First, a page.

Monday, September 10, 2012

Your Audiology Tutorial: Otoacoustic Emissions

The cochlea, the snail shell shaped organ for hearing sensitivity in the inner ear, produces an echo when stimulated by softer sounds. This organ is lined from base to apex by hair cells (cilia) which are coded for various pitches/frequencies. There are 2 types of hair cells. Outer hair cells amplify incoming stimuli from the eardrum and chain of bones attached to it. OHCs are known as selective amplifiers, allowing fine tuning among multiple frequencies. Inner hair cells take that information and convert it to an electrical impulse which the brain will eventually recognize as sound. For the purposes of not sounding long winded or esoteric, these explanations have been somewhat simplified.

For decades scientists suspected the presence of the aforementioned echo, or an otoacoustic emission (OAE), but it was not until the late 1970s when David Kemp, a Professor in the U.K., experimented with microphones that could measure low intensity signals that the OAE was quantifiable. Since that time, it has become a standard diagnostic tool, often employed by audiologists in their battery for hearing tests (along with tympanometry and behavioral audiometry - sound booth testing). OAE measurement is an effective test to correlate with pure tone test results. Also, it is useful to give clinicians some information about the severity of a hearing loss when the standard "raise your hand when you hear the beep" test is not possible (young children, cognitively impaired). For those individuals who are "malingerers" (faking a hearing loss), the OAE provides objective information the pure tone test does not.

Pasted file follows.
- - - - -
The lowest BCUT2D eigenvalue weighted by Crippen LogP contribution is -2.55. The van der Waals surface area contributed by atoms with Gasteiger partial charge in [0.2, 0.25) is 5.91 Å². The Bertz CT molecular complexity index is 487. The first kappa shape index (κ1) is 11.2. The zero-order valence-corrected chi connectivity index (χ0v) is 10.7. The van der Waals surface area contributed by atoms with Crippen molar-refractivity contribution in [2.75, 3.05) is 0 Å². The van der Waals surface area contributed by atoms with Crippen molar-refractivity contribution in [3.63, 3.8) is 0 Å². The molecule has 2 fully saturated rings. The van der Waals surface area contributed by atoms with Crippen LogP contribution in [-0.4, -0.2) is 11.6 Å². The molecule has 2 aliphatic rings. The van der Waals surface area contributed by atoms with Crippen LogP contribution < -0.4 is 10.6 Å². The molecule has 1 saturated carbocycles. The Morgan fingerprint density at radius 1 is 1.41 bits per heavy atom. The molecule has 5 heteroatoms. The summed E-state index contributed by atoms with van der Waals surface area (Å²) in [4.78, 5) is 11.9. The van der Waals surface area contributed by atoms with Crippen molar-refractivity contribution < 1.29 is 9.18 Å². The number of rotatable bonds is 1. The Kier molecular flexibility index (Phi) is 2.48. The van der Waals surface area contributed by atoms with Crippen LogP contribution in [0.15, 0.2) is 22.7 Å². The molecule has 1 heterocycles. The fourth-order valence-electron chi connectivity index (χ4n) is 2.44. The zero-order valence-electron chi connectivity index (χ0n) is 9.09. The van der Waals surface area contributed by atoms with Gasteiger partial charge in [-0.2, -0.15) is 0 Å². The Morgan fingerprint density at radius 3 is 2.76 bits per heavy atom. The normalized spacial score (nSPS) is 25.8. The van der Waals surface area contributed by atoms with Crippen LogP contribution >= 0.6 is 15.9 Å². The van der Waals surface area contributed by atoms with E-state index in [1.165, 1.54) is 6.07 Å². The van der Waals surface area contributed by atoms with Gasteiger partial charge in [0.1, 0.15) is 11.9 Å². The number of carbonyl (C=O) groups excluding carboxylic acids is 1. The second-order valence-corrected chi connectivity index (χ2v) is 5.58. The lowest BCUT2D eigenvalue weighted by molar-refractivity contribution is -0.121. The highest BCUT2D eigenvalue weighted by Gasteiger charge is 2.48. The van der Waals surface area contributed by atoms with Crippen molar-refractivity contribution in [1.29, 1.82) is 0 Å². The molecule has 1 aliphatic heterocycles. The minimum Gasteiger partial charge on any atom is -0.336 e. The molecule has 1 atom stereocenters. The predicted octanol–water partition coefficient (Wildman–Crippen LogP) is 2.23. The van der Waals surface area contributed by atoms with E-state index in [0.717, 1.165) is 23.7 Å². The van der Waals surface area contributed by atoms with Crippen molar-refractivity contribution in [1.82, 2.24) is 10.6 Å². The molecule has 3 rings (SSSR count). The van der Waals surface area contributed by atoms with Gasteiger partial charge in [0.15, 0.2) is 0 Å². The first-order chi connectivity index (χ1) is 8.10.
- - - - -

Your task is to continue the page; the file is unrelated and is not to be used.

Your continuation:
There are 2 main types of OAEs that are used clinically:

DPOAEs (Distortion Product Otoacoustic Emmissions): 2 tones of different intensities and frequencies are presented at the same time, resulting in a distortion product response.

TEOAEs (Transient Evoked Otoacosutic Emissions): Utilizes a "click" (stimulus encompassing all frequencies) or "tone burst" (one particular frequency) to measure response of OHCs.

The results of OAE tests are often predictive of a hearing loss of over 30 or 35 decibels (the patient cannot hear sounds below those levels). Some clinics perform diagnostic TEOAEs and DPOAEs, which measure responses pitch by pitch (usually up to 6000 Hz). With DPOAEs, the distortion product should be at least 6 dB above the noise floor (level of background noise in testing area) This test takes longer than the screening DPOAE, which quickly runs through each frequency and then provides either a "PASS" or "REFER" reading. The DP or TEOAE screener is used extensively in hospitals (often in neonatal intensive care units) for newborn hearing screenings.

There are also what are known as SOAEs (Spontaneous Otoacoustic Emissions), which are recorded without stimuli. Little is known about the physiology behind the mechanism of SOAEs, which often occur in the mid- and high-frequencies. There are theories that there is some positive correlation in patients with measurable spontaneous emissions who report subjective tinnitus ("ringing" or any abnormal sound perceptions not heard externally).

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